When announced as the second driver for McLaren, Hamilton was seen by some as a mere gimmick - a marketable force that was there to please the sponsors who would surely love the sight of a little black boy driving a car round the track with a smile on his face. A young lad just happy to be there, to have got his shot at the big time, and who would be just so, so grateful for it. There were also many who thought that Ron Dennis’s choice of driver was surely going to blow up in his face big time.
Two years down the line and he’s more than just a driving force, or marketing force. In fact he’s now more of a tour de force, not only blowing away the cobwebs of F1, but also redefining how big a mountain has to be before it’s considered immoveable.
It’s this supposed arrogance that has been banded around like an oversized gold-plated chain and hang round it his neck, yet no-one has yet to catch Lewis because as we’ve come to notice recently, Lewis is a little bit too quick. Besides which, he hasn’t come here for chains, he’s entered the stage with a singular aim to be the best, and to be the best for a very long time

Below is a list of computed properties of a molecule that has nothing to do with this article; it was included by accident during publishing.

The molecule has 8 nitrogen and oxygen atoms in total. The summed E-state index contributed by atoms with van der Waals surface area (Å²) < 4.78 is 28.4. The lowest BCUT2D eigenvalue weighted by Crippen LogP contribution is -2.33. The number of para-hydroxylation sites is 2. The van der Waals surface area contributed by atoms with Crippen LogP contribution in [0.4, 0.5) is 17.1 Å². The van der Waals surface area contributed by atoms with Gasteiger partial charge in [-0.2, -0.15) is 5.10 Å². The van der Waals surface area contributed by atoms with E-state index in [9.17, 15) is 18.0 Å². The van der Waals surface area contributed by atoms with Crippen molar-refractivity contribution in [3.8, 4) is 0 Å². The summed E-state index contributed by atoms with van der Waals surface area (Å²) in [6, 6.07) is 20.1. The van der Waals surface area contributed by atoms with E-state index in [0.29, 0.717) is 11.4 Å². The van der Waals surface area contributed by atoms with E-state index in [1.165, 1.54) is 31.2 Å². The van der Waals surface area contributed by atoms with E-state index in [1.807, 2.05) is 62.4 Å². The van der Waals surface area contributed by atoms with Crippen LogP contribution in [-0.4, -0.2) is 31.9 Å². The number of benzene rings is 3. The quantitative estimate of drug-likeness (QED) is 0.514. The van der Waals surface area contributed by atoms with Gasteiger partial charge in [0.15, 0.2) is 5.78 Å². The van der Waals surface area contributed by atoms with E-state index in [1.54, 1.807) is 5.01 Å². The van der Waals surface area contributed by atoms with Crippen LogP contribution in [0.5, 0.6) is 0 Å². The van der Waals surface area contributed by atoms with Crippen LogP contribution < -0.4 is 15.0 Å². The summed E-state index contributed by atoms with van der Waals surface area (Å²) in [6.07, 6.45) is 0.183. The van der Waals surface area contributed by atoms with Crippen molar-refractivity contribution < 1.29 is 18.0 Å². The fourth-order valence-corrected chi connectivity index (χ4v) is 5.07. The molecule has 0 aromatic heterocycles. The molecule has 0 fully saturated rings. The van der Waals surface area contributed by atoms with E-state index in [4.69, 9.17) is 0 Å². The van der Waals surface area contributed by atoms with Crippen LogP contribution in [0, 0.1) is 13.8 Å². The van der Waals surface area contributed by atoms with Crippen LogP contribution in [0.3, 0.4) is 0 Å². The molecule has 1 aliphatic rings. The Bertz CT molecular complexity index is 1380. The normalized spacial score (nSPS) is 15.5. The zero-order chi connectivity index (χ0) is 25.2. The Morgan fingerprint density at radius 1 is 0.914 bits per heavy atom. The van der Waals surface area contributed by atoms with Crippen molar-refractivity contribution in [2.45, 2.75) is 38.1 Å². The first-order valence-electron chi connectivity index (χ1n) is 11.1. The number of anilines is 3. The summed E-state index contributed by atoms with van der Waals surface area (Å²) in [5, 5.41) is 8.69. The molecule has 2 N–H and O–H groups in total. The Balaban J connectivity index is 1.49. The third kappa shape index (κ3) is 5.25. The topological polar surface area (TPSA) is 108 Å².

On these shores, an arrogant man is the man openly states what they’ve come for even before they’ve had a chance to rummage through the cupboards. The kind of man that points to the bleachers in a manner that says ‘Row 10, and that dude with the popcorn better duck.’ He had no right to want to a World Champion but that was exactly what he demanded of himself. He wants to be known as one of greats of his sport, because let’s face it, a poor boy from a council estate isn’t supposed to want such things, let alone believe that open day he’ll get them. What he should want is loadsamoney, oh, and a fast car. Well the car’s a given, but the drive to ‘be the best’ might just be considered as having ideas above your station.
The Lewis Hamilton’s of this world aren’t supposed to win, so I want to see him win everything. And if that means a SPOTY along the way, then that will do just fine.